The Suite is sprightly and consistently romantic in stance, while the performances of the two principals are impeccable.
Perhaps this work should have been called 'Suite for jazz piano and flute', because it is Claude Bolling who stays very much at the centre of events, bridging, as it were, the separate elements, with Rampal's flute performing an important yet slightly subsidiary role. Indeed, MM implied something very similar when (in May 1979, page 1945) he reviewed Bolling's Suite for violin and jazz piano (with Pinchas Zukerman). The suite with Rampal was actually recorded earlier and released in the US in 1975. It is divided into seven movements: "Baroque and blue" contrasts the classical and jazzRead more components, then sets out to unify them; "Sentimentale" begins sensuously, with a theme for flute, then has a brisk middle section; "Javanaise" in 5/4 time, opens with a brusque sequence of Ellington-ish piano chords; "Fugace", as its title suggests, has much to and fro between flute and piano; the lilting "Irlandaise"—in 3/4—suggests a folk-song (the theme's final bars even sound a bit like Greensleeves); "Versatile", with Rampal shifting to bass flute, lives up to its title, while "Veloce" is suitably propulsive. Playing-time is about 34'.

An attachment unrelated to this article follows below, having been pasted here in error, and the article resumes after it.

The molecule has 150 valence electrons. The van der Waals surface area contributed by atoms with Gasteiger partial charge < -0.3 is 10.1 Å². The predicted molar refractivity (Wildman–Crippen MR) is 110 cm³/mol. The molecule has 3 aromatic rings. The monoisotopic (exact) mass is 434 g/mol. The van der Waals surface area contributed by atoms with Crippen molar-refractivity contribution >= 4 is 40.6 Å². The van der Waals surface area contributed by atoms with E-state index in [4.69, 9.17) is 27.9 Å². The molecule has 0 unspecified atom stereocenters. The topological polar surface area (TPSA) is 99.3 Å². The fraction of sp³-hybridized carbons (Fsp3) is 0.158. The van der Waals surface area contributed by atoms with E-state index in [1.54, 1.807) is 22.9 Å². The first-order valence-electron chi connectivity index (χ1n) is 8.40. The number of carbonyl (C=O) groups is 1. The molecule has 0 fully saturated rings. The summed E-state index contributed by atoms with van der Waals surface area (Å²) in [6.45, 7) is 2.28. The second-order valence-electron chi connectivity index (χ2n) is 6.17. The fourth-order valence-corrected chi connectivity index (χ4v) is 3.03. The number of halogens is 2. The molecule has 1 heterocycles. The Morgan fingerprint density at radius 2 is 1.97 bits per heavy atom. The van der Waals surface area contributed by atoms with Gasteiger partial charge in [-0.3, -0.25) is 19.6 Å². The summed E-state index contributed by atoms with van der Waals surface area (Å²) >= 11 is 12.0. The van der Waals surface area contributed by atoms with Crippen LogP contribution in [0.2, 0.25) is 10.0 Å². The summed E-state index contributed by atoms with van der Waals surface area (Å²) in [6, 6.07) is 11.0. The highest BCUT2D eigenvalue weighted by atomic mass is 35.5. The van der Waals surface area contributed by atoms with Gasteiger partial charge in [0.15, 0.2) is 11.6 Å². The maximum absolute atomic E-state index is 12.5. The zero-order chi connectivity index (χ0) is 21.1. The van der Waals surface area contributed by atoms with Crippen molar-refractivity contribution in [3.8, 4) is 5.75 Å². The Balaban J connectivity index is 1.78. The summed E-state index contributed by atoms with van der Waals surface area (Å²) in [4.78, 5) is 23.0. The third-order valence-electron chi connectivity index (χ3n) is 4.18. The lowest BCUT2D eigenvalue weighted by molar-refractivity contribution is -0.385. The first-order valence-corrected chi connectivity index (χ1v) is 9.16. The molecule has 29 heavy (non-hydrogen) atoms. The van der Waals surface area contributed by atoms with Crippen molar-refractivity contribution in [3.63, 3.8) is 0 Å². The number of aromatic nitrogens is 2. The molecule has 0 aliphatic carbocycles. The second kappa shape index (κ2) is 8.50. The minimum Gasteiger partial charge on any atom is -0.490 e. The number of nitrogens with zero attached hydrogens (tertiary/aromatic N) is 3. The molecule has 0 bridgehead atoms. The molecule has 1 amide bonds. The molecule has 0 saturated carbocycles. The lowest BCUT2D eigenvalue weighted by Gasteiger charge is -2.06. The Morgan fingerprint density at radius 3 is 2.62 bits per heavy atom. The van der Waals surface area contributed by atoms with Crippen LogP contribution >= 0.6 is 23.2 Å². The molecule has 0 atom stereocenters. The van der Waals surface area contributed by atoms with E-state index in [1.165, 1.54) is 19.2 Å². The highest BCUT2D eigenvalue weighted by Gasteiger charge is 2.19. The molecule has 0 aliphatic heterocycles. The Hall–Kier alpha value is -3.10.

The Suite is sprightly, consistently romantic in stance, possibly a trifle lightweight for repeated listening. As you might expect, the performances of the two principals are impeccable. The bassist and drummer—the same as those who play on the LP with Zukerman—are competent but get kept very much in their place, as part of a traditional rhythm section. It would be interesting to hear players of the calibre of, say, Charlie Haden and Max Roach involved in a project of this sort.